Education & Certification for Bedside Nurses
To become a bedside nurse, one must have a diploma, associate degree, or bachelor’s degree in nursing. These programs prepare students to take the NCLEX-RN exam, which is required to become a registered nurse (RN).
The length of time it takes to complete these programs varies, depending on the type of program and the institution.
In addition to formal education, bedside nurses must obtain certification in their specialty area. Certification is voluntary but is strongly recommended as it demonstrates a nurse’s commitment to their profession and their knowledge and skills in a specific area of nursing.
Some certifications for bedside nurses include Critical Care Registered Nurse (CCRN), Certified Medical-Surgical Registered Nurse (CMSRN), and Certified Emergency Nurse (CEN).
Nurse educators play an important role in educating future bedside nurses. They are responsible for developing and implementing nursing curricula, as well as teaching and mentoring nursing students. These nurse educators typically hold a master’s or doctoral degree in nursing and have extensive clinical experience.
Nurse anesthetists, nurse practitioners, and other advanced practice registered nurses (APRNs) also play a role in bedside nursing. CRNA’s are responsible for administering anesthesia to patients, while nurse practitioners provide primary care services to patients. These advanced practice nurses have additional education and certification requirements beyond those of registered nurses.
Licensed practical nurses (LPNs) also work in bedside nursing but have less education and training than registered nurses. LPNs typically complete a one-year nursing program and are responsible for providing basic patient care under the supervision of a registered nurse or physician.
In summary, becoming a bedside nurse requires formal education and certification in a specialty area. Nurse educators play a critical role in educating future nurses, while advanced practice registered nurses have additional education and certification requirements. Licensed practical nurses also work in bedside nursing but have less education and training than registered nurses.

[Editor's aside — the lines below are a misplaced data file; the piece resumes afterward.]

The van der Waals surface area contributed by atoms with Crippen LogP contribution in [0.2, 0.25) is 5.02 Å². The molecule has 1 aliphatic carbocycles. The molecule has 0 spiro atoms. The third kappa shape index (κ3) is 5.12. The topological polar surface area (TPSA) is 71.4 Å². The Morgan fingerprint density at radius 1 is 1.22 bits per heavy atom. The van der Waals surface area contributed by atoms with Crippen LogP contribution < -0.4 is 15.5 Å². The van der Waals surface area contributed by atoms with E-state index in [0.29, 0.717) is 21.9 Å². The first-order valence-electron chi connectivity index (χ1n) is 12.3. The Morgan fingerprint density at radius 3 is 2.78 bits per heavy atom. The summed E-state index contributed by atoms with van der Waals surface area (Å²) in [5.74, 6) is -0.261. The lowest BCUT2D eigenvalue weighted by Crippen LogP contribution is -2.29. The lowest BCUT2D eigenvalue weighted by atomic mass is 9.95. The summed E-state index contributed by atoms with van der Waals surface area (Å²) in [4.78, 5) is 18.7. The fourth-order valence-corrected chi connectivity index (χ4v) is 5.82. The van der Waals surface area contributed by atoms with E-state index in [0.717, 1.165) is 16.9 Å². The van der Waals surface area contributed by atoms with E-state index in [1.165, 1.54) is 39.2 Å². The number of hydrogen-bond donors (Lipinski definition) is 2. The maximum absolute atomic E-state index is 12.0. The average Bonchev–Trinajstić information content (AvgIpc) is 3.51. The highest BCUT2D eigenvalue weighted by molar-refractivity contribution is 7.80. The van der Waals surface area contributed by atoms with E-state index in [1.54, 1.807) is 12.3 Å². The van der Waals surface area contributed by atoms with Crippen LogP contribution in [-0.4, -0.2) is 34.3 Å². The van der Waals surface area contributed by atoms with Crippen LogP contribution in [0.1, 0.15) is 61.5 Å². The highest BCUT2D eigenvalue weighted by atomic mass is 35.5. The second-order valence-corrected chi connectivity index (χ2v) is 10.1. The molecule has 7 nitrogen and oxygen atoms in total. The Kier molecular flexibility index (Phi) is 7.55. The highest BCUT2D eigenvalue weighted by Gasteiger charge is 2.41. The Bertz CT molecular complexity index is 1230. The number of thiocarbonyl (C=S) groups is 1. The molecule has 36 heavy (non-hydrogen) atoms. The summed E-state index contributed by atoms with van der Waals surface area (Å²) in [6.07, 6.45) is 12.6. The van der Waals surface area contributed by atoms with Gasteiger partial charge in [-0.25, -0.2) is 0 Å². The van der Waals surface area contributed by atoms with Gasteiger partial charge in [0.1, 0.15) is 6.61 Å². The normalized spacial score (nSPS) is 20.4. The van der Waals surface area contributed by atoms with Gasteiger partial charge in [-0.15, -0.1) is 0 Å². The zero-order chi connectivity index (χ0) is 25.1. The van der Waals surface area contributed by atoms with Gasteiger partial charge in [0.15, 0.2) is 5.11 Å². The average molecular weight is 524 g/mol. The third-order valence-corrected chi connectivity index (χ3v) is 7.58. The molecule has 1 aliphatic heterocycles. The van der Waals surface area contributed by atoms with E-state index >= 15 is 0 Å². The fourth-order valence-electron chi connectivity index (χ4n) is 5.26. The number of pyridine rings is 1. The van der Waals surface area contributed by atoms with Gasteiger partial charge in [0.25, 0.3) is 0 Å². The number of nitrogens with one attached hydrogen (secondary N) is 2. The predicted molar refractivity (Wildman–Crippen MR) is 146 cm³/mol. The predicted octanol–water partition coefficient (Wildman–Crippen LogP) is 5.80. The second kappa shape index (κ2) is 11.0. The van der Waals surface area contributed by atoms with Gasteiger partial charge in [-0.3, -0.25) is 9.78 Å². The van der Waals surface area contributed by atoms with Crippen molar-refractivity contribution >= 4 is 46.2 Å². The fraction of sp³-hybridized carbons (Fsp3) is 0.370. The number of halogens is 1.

Bedside Nursing in Different Healthcare Settings
Bedside nursing is a multifaceted role that requires the nurse to provide direct patient care in various healthcare settings. These settings can include hospitals, clinics, oncology, critical care, pediatrics, surgery, nursing homes, community health nursing, home health, and ambulatory centers. Here is a brief overview of bedside nursing in different healthcare settings:
Hospitals: Bedside nurses play a crucial role in hospitals by providing round-the-clock care to patients. They monitor patients’ vital signs, administer medications, and assist with activities of daily living. They also collaborate with other healthcare professionals to create and implement care plans and provide emotional support to patients and their families.
Clinics: Bedside nurses in clinics work closely with physicians and other healthcare professionals to provide care to patients with chronic illnesses or acute conditions. They perform assessments, administer medications, and provide patient education. They may also assist with procedures and coordinate referrals to other healthcare providers.
Oncology: Bedside nurses in oncology provide care to patients with cancer. They monitor patients for side effects of chemotherapy and radiation therapy, administer medications, and provide emotional support to patients and their families. They also collaborate with other healthcare professionals to develop and implement care plans.
Critical Care: Bedside nurses in critical care work in intensive care units (ICUs) and provide care to patients with life-threatening conditions. They monitor patients’ vital signs, administer medications, and provide life-saving interventions. They also collaborate with other healthcare professionals to provide comprehensive care to critically ill patients.
Pediatrics: Bedside nurses in pediatrics provide care to infants, children, and adolescents. They monitor patients’ growth and development, administer medications, and provide emotional support to patients and their families. They also collaborate with other healthcare professionals to provide specialized care to pediatric patients.
Surgery: Bedside nurses in surgery assist with surgical procedures and provide care to patients before and after surgery. They monitor patients’ vital signs, administer medications, and assist with wound care. They also collaborate with other healthcare professionals to provide comprehensive care to surgical patients.